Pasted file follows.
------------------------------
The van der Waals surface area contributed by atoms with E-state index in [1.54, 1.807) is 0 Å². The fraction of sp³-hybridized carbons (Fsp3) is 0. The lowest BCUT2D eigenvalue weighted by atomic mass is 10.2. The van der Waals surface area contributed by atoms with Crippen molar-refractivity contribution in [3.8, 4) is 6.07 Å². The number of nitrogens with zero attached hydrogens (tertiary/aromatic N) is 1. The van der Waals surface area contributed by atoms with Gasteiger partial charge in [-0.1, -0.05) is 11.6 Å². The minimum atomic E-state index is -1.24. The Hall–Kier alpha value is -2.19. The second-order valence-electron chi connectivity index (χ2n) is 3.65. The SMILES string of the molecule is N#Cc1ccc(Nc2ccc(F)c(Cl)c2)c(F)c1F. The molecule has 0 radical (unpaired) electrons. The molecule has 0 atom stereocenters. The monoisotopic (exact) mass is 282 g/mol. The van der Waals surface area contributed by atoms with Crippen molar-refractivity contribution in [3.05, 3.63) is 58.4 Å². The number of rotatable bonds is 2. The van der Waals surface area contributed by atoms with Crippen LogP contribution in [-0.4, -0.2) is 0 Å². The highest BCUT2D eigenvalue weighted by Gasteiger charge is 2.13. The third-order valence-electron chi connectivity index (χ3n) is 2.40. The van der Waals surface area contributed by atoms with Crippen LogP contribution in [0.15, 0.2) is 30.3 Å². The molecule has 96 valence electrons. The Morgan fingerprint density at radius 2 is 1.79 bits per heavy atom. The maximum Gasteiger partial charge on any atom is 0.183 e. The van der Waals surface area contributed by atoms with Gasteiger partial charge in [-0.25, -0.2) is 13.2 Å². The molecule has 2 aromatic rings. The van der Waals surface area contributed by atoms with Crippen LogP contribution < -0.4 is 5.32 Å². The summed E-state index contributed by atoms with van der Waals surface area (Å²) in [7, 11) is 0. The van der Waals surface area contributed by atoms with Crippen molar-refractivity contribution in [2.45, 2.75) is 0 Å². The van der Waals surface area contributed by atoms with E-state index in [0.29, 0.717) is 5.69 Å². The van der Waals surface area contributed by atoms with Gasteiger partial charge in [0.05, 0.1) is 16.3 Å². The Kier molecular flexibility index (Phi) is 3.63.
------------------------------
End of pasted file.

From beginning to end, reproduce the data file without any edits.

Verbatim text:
The van der Waals surface area contributed by atoms with E-state index in [1.54, 1.807) is 0 Å². The fraction of sp³-hybridized carbons (Fsp3) is 0. The lowest BCUT2D eigenvalue weighted by atomic mass is 10.2. The van der Waals surface area contributed by atoms with Crippen molar-refractivity contribution in [3.8, 4) is 6.07 Å². The number of nitrogens with zero attached hydrogens (tertiary/aromatic N) is 1. The van der Waals surface area contributed by atoms with Gasteiger partial charge in [-0.1, -0.05) is 11.6 Å². The minimum atomic E-state index is -1.24. The Hall–Kier alpha value is -2.19. The second-order valence-electron chi connectivity index (χ2n) is 3.65. The SMILES string of the molecule is N#Cc1ccc(Nc2ccc(F)c(Cl)c2)c(F)c1F. The molecule has 0 radical (unpaired) electrons. The molecule has 0 atom stereocenters. The monoisotopic (exact) mass is 282 g/mol. The van der Waals surface area contributed by atoms with Crippen molar-refractivity contribution in [3.05, 3.63) is 58.4 Å². The number of rotatable bonds is 2. The van der Waals surface area contributed by atoms with Crippen LogP contribution in [-0.4, -0.2) is 0 Å². The highest BCUT2D eigenvalue weighted by Gasteiger charge is 2.13. The third-order valence-electron chi connectivity index (χ3n) is 2.40. The van der Waals surface area contributed by atoms with Crippen LogP contribution in [0.15, 0.2) is 30.3 Å². The molecule has 96 valence electrons. The Morgan fingerprint density at radius 2 is 1.79 bits per heavy atom. The maximum Gasteiger partial charge on any atom is 0.183 e. The van der Waals surface area contributed by atoms with Gasteiger partial charge in [-0.25, -0.2) is 13.2 Å². The molecule has 2 aromatic rings. The van der Waals surface area contributed by atoms with Crippen LogP contribution < -0.4 is 5.32 Å². The summed E-state index contributed by atoms with van der Waals surface area (Å²) in [7, 11) is 0. The van der Waals surface area contributed by atoms with Crippen molar-refractivity contribution in [2.45, 2.75) is 0 Å². The van der Waals surface area contributed by atoms with E-state index in [0.29, 0.717) is 5.69 Å². The van der Waals surface area contributed by atoms with Gasteiger partial charge in [0.05, 0.1) is 16.3 Å². The Kier molecular flexibility index (Phi) is 3.63.